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Posts Tagged ‘Windows’

Windows 3.0, Happy 20th Birthday!

May 22, 2010 1 comment

Microsoft Windows 3.020 years ago today, Windows 3.0 was released.

These days, almost everyone is familiar with the "Start" menu in the left-bottom corner of their Windows desktop, the fancy themes, toolbars, and menus. All computers running modern Windows now have these features. But it wasn’t always that way. Very few people remember about the days back before the "Start" button, when they had the simple desktop and the file manager.

Windows 3.0 was not really an operating system. It was a graphical environment with many application services. You had to start it by running the ‘win’ command from the DOS prompt. It relied on DOS not only for booting the computer, but for many basic services like file I/O.

As the third major release of the Windows platform from Microsoft, it offered improved performance, advanced graphics with 16 colors, and full support of the more powerful Intel 386 processor. A new wave of 386 PCs helped drive the popularity of Windows 3.0, which offered a wide range of useful features and capabilities, such as File Manager, Write, Paint Brush, Print manager and Program manager.

The Windows 3.0 GUI is also widely regarded as the reason why IBM killed its own OS/2 operating system. Microsoft launched Windows 3.0 despite the fact that it had signed a strategic partnership with Big Blue to support OS/2.

The rest, as they say, is history. Windows 3.0 was soon to be forgotten as Windows NT and Windows 3.11 were launched a few years later.

For those looking to have a quick play with the Windows 3.1 Program Manager, can visit Michael Vincent’s website and fool around with the Windows 3.1 emulator:

Michael Vincent's Windows 3.1 emulator Michael Vincent's Windows 3.1 emulator

 

See the Windows History at http://www.microsoft.com/windows/winhistorydesktop.mspx and at http://en.wikipedia.org/wiki/History_of_Microsoft_Windows, and read more about Windows 3.0 at http://en.wikipedia.org/wiki/Windows_3.0

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“God Mode” in Windows 7

January 4, 2010 Leave a comment

Everybody is talking about the so called Windows 7 "God Mode."

What is it, you ask? Simply create a new folder, call it GodMode.{ED7BA470-8E54-465E-825C-99712043E01C} and you will have a shortcut to every setting on your computer.

GodMode

Sounds great right? Only if you are the kind of person that likes to navigate through a list of 255 tasks instead of simply typing in what you need.

There are no new features or settings exposed. Only a list of tasks that can be accomplished within the so simple Control Panel search.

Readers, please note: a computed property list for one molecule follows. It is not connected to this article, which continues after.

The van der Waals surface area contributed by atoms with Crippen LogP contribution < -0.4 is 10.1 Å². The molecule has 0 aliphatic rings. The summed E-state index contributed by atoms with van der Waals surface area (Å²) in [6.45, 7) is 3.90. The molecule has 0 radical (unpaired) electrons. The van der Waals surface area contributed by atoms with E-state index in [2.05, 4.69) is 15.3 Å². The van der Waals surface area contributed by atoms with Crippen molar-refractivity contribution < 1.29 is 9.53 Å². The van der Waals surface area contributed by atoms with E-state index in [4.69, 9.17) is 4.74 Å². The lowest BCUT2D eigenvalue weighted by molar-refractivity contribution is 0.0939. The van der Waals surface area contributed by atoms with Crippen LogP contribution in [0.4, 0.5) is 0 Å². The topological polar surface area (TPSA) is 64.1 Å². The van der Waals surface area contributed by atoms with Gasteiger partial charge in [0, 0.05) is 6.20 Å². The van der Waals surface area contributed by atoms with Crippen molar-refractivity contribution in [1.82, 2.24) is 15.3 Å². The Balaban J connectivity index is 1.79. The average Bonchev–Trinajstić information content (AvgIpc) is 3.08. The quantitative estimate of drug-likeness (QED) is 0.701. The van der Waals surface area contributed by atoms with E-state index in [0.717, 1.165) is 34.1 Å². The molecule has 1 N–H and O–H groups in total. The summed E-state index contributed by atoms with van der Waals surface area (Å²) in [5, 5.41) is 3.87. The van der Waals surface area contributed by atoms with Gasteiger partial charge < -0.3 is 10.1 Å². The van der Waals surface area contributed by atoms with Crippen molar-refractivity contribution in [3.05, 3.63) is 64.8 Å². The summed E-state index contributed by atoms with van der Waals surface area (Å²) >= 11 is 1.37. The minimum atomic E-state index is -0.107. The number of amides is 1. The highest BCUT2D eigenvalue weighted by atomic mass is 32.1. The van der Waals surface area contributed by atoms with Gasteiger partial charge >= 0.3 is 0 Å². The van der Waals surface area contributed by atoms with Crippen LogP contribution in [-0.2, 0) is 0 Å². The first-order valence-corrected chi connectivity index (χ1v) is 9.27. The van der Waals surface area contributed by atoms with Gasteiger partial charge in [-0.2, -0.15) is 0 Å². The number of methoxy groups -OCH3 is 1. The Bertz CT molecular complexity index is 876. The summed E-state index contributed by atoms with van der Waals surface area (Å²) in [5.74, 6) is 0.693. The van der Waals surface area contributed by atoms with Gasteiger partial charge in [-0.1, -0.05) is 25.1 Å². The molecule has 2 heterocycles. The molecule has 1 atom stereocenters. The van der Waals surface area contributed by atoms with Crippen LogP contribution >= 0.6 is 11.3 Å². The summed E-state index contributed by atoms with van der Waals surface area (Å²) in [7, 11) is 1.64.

The feature is actually not even called God Mode but All Tasks. The All Tasks feature is simply a shell folder you can access a few different ways. Just type shell:::{ED7BA470-8E54-465E-825C-99712043E01C} in the windows explorer address bar and hit <Enter>.  Alternatively, create a folder and name it anything.{ED7BA470-8E54-465E-825C-99712043E01C}.

Someone probably named the folder “GodMode” just to make it sound mysterious and intriguing.

BTW, it also works on VISTA 32bit.

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The Security System detected an authentication error

January 3, 2010 Leave a comment

Last week I came across a weird problem.

I wasn’t able to connect to a share on a remote server using it’s IP Address in the UNC path, but had no problem at all using it’s NetBIOS name or it’s FQDN.

I took a look at the event log and saw these 2 event entries:

Event Properties 40960 Event Properties 14

A quick Google search got me here, and there it reads:

Stored User Names and Passwords is a feature of Microsoft Windows XP and the Windows Server 2003 family that stores user names and passwords for servers. This allows a user to connect to servers using user names and passwords that are different than those used to log on to the network. The user can store these for later reuse.

So I opened up the Stored User Names and Passwords applet, happy to see an entry saved in the Credentials Manager that had my “problematic” IP Address:

Stored User Names and Passwords  

Removed that entry…

Stored User Names and Passwords

and voila! I can access the server again!

 

The Stored User Names and Passwords interface is accessible from the Control Panel -> User Accounts applet (on Windows XP) or Control Panel -> Stored User Names and Passwords applet (on Windows 2003 Server). Also, you can run it using any of the two command lines:

rundll32.exe keymgr.dll,KRShowKeyMgr

control keymgr.dll

 

Since this was such a simple solution to such an annoying problem, I thought I’d share.

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